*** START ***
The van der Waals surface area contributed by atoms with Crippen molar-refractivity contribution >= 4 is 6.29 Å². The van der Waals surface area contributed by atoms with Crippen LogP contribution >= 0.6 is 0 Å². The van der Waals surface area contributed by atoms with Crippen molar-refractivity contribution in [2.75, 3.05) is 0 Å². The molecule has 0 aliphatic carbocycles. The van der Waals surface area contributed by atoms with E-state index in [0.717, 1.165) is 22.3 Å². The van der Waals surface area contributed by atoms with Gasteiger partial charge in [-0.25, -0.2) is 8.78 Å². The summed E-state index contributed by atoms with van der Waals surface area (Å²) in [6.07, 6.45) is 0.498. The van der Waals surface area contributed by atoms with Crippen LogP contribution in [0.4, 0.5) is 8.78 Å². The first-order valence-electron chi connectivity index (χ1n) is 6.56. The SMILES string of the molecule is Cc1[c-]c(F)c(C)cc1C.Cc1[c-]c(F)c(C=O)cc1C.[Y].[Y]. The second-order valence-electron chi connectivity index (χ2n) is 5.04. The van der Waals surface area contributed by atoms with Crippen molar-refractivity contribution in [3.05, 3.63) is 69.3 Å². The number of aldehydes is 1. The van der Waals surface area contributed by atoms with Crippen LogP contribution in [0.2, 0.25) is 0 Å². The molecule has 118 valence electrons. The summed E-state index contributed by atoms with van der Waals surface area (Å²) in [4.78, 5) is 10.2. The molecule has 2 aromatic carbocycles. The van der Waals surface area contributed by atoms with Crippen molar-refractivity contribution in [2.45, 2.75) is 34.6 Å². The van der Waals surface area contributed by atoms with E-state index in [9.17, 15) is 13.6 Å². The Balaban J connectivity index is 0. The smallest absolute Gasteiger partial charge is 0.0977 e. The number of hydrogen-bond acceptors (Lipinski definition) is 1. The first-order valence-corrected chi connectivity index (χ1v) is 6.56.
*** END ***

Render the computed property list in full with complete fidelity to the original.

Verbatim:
The van der Waals surface area contributed by atoms with Crippen molar-refractivity contribution >= 4 is 6.29 Å². The van der Waals surface area contributed by atoms with Crippen LogP contribution >= 0.6 is 0 Å². The van der Waals surface area contributed by atoms with Crippen molar-refractivity contribution in [2.75, 3.05) is 0 Å². The molecule has 0 aliphatic carbocycles. The van der Waals surface area contributed by atoms with E-state index in [0.717, 1.165) is 22.3 Å². The van der Waals surface area contributed by atoms with Gasteiger partial charge in [-0.25, -0.2) is 8.78 Å². The summed E-state index contributed by atoms with van der Waals surface area (Å²) in [6.07, 6.45) is 0.498. The van der Waals surface area contributed by atoms with Crippen LogP contribution in [0.4, 0.5) is 8.78 Å². The first-order valence-electron chi connectivity index (χ1n) is 6.56. The SMILES string of the molecule is Cc1[c-]c(F)c(C)cc1C.Cc1[c-]c(F)c(C=O)cc1C.[Y].[Y]. The second-order valence-electron chi connectivity index (χ2n) is 5.04. The van der Waals surface area contributed by atoms with Crippen molar-refractivity contribution in [3.05, 3.63) is 69.3 Å². The number of aldehydes is 1. The van der Waals surface area contributed by atoms with Crippen LogP contribution in [0.2, 0.25) is 0 Å². The molecule has 118 valence electrons. The summed E-state index contributed by atoms with van der Waals surface area (Å²) in [4.78, 5) is 10.2. The molecule has 2 aromatic carbocycles. The van der Waals surface area contributed by atoms with Crippen molar-refractivity contribution in [2.45, 2.75) is 34.6 Å². The van der Waals surface area contributed by atoms with E-state index in [9.17, 15) is 13.6 Å². The Balaban J connectivity index is 0. The smallest absolute Gasteiger partial charge is 0.0977 e. The number of hydrogen-bond acceptors (Lipinski definition) is 1. The first-order valence-corrected chi connectivity index (χ1v) is 6.56.